(Adds strategist quotes, details throughout on market activity; updates prices)
* Canadian dollar at C$1.2571, or 79.55 U.S. cents
* Loonie touches its strongest since Feb. 19 at C$1.2545
* Price of U.S. crude oil rises 2 percent
* Bond prices fall across the yield curve
TORONTO, April 11 (Reuters) - The Canadian dollar strengthened to a seven-week high against its U.S. counterpart on Wednesday as rising geopolitical tensions boosted the price of oil to its highest level in more than three years. Oil, one of Canada's major exports, climbed after Saudi Arabia said it intercepted missiles over Riyadh and U.S. President Donald Trump warned Russia of imminent military action
in Syria. U.S. crude oil futures settled 2 percent higher
at $66.82 a barrel. "It all adds up to a pretty positive picture on the loonie," said Ranko Berich, head of market analysis at Monex Canada and Monex Europe. In addition to higher oil prices, the potential for further Bank of Canada interest rate hikes later this year has also been supportive of the loonie, Berich said. The central bank has raised its benchmark interest rate three times since July to 1.25 percent. Money markets see two more rate hikes this year.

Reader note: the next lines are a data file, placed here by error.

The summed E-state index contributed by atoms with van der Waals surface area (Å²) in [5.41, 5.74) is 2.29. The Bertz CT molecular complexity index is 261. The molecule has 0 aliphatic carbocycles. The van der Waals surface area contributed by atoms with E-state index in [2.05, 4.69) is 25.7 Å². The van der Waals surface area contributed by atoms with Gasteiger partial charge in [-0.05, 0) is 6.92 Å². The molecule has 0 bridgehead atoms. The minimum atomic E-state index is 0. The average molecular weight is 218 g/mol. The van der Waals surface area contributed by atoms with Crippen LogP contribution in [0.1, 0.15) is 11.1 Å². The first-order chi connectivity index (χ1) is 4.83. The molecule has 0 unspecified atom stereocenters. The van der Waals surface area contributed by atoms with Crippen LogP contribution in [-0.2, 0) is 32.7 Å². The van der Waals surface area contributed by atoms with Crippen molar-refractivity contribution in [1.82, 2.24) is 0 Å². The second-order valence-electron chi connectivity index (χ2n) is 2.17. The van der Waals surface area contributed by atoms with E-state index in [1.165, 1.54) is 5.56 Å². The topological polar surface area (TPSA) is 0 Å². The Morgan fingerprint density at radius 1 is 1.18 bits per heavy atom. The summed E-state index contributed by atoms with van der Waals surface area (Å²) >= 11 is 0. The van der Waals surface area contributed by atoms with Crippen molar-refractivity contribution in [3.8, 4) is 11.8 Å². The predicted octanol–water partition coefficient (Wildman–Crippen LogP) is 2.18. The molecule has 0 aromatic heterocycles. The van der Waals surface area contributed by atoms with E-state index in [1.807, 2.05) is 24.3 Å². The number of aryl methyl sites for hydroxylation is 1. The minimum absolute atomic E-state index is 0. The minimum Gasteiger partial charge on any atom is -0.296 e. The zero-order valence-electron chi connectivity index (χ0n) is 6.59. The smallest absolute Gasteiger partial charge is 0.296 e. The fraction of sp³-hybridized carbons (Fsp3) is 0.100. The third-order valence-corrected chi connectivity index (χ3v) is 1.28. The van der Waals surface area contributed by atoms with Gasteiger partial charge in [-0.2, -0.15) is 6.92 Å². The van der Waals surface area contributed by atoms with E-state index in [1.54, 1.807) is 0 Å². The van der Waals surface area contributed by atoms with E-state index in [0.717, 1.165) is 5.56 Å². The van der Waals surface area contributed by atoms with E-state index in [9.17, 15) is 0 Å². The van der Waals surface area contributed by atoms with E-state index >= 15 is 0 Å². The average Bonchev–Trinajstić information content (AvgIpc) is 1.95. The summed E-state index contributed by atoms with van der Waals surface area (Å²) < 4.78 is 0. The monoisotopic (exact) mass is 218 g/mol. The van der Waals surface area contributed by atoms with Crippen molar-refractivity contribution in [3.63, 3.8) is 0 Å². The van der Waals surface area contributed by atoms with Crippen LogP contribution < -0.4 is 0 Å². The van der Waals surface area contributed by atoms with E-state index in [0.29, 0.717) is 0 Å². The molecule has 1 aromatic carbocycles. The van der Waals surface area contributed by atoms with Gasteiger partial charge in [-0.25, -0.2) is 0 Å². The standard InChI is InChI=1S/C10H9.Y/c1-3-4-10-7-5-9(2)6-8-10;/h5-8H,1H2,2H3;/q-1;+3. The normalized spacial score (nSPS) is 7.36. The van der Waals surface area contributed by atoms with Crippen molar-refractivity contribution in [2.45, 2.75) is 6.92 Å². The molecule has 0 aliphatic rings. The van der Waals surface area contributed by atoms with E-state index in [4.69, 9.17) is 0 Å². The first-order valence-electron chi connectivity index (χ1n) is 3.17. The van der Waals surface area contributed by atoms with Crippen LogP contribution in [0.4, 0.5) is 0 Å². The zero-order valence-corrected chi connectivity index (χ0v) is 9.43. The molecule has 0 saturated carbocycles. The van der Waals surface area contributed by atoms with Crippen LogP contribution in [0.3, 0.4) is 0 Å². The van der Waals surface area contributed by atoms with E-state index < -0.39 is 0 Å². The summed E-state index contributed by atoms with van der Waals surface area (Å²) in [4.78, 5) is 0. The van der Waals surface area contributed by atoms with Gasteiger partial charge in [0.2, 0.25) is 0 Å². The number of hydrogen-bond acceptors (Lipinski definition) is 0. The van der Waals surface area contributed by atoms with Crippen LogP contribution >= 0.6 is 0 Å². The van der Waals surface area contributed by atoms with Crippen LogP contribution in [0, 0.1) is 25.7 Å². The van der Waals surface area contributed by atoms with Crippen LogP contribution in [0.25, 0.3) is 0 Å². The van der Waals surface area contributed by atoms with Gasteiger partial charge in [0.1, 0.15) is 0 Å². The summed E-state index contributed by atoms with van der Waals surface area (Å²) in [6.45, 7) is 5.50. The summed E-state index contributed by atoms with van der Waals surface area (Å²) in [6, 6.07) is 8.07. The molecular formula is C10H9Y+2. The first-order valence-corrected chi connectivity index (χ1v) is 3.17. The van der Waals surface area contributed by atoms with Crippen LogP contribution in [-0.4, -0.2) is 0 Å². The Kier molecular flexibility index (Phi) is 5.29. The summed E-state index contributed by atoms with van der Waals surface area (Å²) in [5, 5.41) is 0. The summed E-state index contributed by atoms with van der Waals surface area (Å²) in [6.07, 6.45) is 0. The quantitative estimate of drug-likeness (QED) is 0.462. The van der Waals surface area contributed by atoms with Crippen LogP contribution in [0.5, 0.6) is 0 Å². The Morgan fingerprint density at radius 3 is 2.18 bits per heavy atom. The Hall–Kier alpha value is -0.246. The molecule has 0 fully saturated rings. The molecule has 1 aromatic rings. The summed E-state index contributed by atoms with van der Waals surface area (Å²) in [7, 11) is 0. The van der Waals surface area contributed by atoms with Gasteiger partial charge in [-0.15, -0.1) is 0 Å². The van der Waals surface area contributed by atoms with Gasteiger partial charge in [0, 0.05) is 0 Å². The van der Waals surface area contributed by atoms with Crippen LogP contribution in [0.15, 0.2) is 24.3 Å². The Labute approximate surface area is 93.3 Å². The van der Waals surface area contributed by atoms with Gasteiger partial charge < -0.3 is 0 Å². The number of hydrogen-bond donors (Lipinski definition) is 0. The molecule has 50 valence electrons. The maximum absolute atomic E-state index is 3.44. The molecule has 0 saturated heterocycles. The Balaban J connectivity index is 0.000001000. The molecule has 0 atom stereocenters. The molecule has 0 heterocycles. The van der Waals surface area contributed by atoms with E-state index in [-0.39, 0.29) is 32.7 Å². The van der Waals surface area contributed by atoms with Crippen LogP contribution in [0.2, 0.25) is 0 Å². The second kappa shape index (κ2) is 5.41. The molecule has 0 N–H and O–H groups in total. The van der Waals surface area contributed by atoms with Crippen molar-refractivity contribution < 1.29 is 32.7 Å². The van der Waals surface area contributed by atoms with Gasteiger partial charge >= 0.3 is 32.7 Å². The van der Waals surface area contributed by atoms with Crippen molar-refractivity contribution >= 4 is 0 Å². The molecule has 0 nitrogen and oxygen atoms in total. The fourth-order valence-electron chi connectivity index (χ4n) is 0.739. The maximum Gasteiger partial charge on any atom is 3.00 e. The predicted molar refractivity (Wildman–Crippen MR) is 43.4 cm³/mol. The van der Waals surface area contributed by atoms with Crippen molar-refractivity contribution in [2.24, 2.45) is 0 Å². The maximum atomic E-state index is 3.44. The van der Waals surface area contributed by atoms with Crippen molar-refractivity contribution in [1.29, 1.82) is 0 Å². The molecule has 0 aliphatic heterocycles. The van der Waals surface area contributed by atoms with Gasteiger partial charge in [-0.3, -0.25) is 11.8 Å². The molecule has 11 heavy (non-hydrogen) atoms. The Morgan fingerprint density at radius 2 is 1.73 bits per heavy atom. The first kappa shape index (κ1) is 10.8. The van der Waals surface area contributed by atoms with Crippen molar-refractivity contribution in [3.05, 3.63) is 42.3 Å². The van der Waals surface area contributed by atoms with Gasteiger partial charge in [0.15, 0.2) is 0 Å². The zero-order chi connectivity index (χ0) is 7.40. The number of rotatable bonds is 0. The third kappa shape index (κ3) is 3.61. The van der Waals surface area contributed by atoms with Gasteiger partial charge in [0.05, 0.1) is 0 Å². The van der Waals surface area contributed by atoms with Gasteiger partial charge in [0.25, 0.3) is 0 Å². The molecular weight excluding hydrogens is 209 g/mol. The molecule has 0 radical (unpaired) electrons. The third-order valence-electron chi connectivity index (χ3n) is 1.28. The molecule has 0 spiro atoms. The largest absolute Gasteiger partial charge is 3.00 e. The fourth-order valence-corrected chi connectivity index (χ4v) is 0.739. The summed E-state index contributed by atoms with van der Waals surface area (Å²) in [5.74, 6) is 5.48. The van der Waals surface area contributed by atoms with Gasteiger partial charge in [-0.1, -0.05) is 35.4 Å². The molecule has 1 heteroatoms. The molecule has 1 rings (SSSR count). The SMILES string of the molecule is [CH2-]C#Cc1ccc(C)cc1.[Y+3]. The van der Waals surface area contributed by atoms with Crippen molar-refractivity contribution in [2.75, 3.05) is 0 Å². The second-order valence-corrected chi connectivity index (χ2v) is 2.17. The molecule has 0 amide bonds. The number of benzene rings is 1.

At 4 p.m. EDT (2000 GMT), the Canadian dollar was
trading 0.2 percent higher at C$1.2571 to the greenback, or 79.55 U.S. cents. The currency, which has benefited recently from increased optimism over a deal to revamp the North American Free Trade Agreement, touched its strongest level since Feb. 19 at C$1.2545. Gains for the loonie have come after data from the U.S. Commodity Futures Trading Commission and Reuters calculations showed on Friday that speculators have raised bearish bets on the currency to the highest since July. "Looking at the price action it's quite possible some of those shorts got shaken out pretty quickly," Berich said. Canadian government bond prices were lower across the yield
curve, with the two-year down 10 Canadian cents to yield 1.853 percent and the 10-year falling 46
Canadian cents to yield 2.201 percent. The gap between the 10-year yield and its U.S. equivalent narrowed by 8.1 basis points to a spread of -57.5 basis points, its narrowest since Feb. 20, as Treasuries were boosted by demand for safe-haven assets.
(Reporting by Fergal Smith; Editing by Sandra Maler)